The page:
Other anionic surfactants herein are the sodium alkyl glyceryl ether sulfonates, especially those ethers of higher alcohols derived from tallow and coconut oil; sodium coconut oil fatty acid monoglyceride sulfonates and sulfates; sodium or potassium salts of alkyl phenol ethylene oxide ether sulfates containing from about 1 to about 10 units of ethylene oxide per molecule and wherein the alkyl groups contain from about 8 to about 12 carbon atoms; and sodium or potassium salts of alkyl ethylene oxide ether sulfates containing about 1 to about 10 units of ethylene oxide per molecule and wherein the alkyl group contains from about 10 to about 20 carbon atoms.
Other useful anionic surfactants herein include the water-soluble salts of esters of alpha-sulfonated fatty acids containing from about 6 to 20 carbon atoms in the fatty acid group and from about 1 to 10 carbon atoms in the ester group; water-soluble salts of 2-acyloxyalkane-1-sulfonic acids containing from about 2 to 9 carbon atoms in the acyl group and from about 9 to about 23 carbon atoms in the alkane moiety; alkyl ether sulfates containing from about 10 to 20 carbon atoms in the alkyl group and from about 1 to 30 moles of ethylene oxide; water-soluble salts of olefin sulfonates containing from about 12 to 24 carbon atoms; and beta-alkyloxy alkane sulfonates containing from about 1 to 3 carbon atoms in the alkyl group and from about 8 to 20 carbon atoms in the alkane moiety.
Water-soluble nonionic surfactants are also useful in the compositions of the invention. Such nonionic materials include compounds produced by the condensation of alkylene oxide groups (hydrophilic in nature) with an organic hydrophobic compound, which may be aliphatic or alkyl aromatic in nature. The length of the polyoxyalkylene group which is condensed with any particular hydrophobic group can be readily adjusted to yield a water-soluble compound having the desired degree of balance between hydrophilic and hydrophobic elements.
Suitable nonionic surfactants include the polyethylene oxide condensates of alkyl phenols, e.g., the condensation products of alkyl phenols having an alkyl group containing from about 6 to 15 carbon atoms, in either a straight chain or branched chain configuration, with from about 3 to 12 moles of ethylene oxide per mole of alkyl phenol.
Preferred nonionics are the water-soluble condensation products of aliphatic alcohols containing from 8 to 22 carbon atoms, in either straight chain or branched configuration, with from 3 to 12 moles of ethylene oxide per mole of alcohol. Particularly preferred are the condensation products of alcohols having an alkyl group containing from about 9 to 15 carbon atoms with from about 4 to 8 moles of ethylene oxide per mole of alcohol.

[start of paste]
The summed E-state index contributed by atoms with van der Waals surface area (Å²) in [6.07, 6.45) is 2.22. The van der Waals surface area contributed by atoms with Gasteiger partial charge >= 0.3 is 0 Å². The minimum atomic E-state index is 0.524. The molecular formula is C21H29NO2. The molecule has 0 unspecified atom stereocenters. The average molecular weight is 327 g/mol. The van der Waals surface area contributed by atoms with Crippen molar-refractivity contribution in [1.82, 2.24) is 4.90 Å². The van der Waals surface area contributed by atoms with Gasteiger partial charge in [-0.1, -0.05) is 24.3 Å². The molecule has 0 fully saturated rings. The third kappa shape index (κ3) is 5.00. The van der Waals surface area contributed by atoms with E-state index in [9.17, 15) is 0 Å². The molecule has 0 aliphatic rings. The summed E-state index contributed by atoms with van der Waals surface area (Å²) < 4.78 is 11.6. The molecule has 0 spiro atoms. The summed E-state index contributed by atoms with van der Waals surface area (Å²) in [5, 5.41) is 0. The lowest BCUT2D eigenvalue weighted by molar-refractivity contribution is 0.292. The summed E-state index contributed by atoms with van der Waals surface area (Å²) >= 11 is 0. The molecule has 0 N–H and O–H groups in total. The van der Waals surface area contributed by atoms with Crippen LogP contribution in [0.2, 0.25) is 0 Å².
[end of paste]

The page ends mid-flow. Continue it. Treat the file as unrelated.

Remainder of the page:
Semi-polar nonionic surfactants include water-soluble amine oxides containing one alkyl moiety of from about 10 to 18 carbon atoms and two moieties selected from 1 to about 3 carbon atoms; water-soluble phosphine oxides containing one alkyl moiety of about 10 to 18 carbon atoms and two moieties selected from the group consisting of alkyl groups and hydroxyalkyl groups containing from about 1 to 3 carbon atoms; and water-soluble sulfoxides containing one alkyl moiety of from about 10 to 18 carbon atoms and a moiety selected from the group consisting of alkyl and hydroxyalkyl moieties of from about 1 to 3 carbon atoms.
Ampholytic surfactants include derivatives of aliphatic or aliphatic derivatives of heterocyclic secondary and tertiary amines in which the aliphatic moiety can be straight chain or branched and wherein one of the aliphatic substituents contains from about 8 to 18 carbon atoms and at least one aliphatic substituent contains an anionic water-solubilizing group.
Zwitterionic surfactants include derivatives of aliphatic, quaternary, ammonium, phosphonium, and sulfonium compounds in which one of the aliphatic substituents contains from about 8 to 18 carbon atoms.
Particularly preferred surfactants herein include linear alkylbenzene sulfonates containing from about 11 to 14 carbon atoms in the alkyl group; tallowalkyl sulfates; coconutalkyl glyceryl ether sulfonates; alkyl ether sulfates wherein the alkyl moiety contains from about 14 to 18 carbon atoms and wherein the average degree of ethoxylation is from about 1 to 4; olefin or paraffin sulfonates containing from about 14 to 16 carbon atoms; alkyldimethyl amine oxides wherein the alkyl group contains from about 11 to 16 carbon atoms; alkyldimethylammonio propane sulfonates and alkyldimethylammonio hydroxy propane sulfonates wherein the alkyl group contains from about 14 to 18 carbon atoms; soaps of higher fatty acids containing from about 12 to 18 carbon atoms; condensation products of C9-15 alcohols with from about 4 to 8 moles of ethylene oxide, and mixtures thereof.